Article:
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In this book, Mollie chooses to pursue material things. She decides that the most important thing to her is the ability to have cute things (like ribbons) to wear. When she does this, she loses her status as a member of the animals' society.
When it is found out that Mollie is continuing to pursue these decorations that are really something that "natural" horses don't wear, the animals think that she is too pro-human. They put pressure on her and she decides that she will be better off leaving and going back to having a human master.
Mollie, the horse who pulled Farmer Jones' cart, loves the pretty ribbons braided into her mane and tail and the sugar cubes her human masters feed her. She also doesn't like to work very hard. When the Rebellion comes, she doesn't find any pleasure in giving up her ribbons and her sugar or working hard for the cause of Animalism. She can't quite comprehend the principles of Animalism or why it is better to sacrifice a few material goods than to be enslaved. She doesn't understand that the ribbons symbolize the fact that she has been mastered, nor does she understand that she is being bought with a few trivial treats of sugar. None of this seems demeaning to her.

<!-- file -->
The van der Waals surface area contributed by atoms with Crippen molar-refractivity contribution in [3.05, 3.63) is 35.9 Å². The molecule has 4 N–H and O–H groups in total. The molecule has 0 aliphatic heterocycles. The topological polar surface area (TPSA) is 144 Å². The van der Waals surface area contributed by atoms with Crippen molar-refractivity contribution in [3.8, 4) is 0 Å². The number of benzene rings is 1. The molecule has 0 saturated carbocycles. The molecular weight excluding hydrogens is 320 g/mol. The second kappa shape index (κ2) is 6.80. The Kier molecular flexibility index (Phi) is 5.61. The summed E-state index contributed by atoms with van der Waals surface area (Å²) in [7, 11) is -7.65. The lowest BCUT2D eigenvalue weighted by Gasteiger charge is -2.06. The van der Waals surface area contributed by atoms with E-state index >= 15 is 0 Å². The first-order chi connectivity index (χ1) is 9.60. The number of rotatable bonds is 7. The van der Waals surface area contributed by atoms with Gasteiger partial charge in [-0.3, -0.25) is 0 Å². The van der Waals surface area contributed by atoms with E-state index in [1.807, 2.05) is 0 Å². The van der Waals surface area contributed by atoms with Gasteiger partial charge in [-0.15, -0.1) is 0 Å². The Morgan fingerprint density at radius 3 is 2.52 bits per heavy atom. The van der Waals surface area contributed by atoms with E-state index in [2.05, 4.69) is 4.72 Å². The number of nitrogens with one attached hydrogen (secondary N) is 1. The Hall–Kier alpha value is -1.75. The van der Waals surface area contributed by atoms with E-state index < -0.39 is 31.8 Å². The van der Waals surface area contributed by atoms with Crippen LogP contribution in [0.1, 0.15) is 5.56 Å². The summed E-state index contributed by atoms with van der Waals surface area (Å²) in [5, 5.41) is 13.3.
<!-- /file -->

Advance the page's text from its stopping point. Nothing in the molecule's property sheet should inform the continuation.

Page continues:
Mollie flees Animal Farm to return to her human masters because they offer her an easier life. She loses the opportunity to be part of building a society independent of the masters. One may argue that she doesn't lose much, however, because the pigs betray the other animals as much or more than the human masters did. Mollie is arguably better off—or as well off—with the Joneses than she would have been on Animal Farm. At least with the humans, she gets some sugar for her efforts.
Addressing the question about materialism, Mollie's example shows the power of materialism over ideology. Animals (and humans) love their creature comforts and are sometimes willing to give up their freedoms to keep them.
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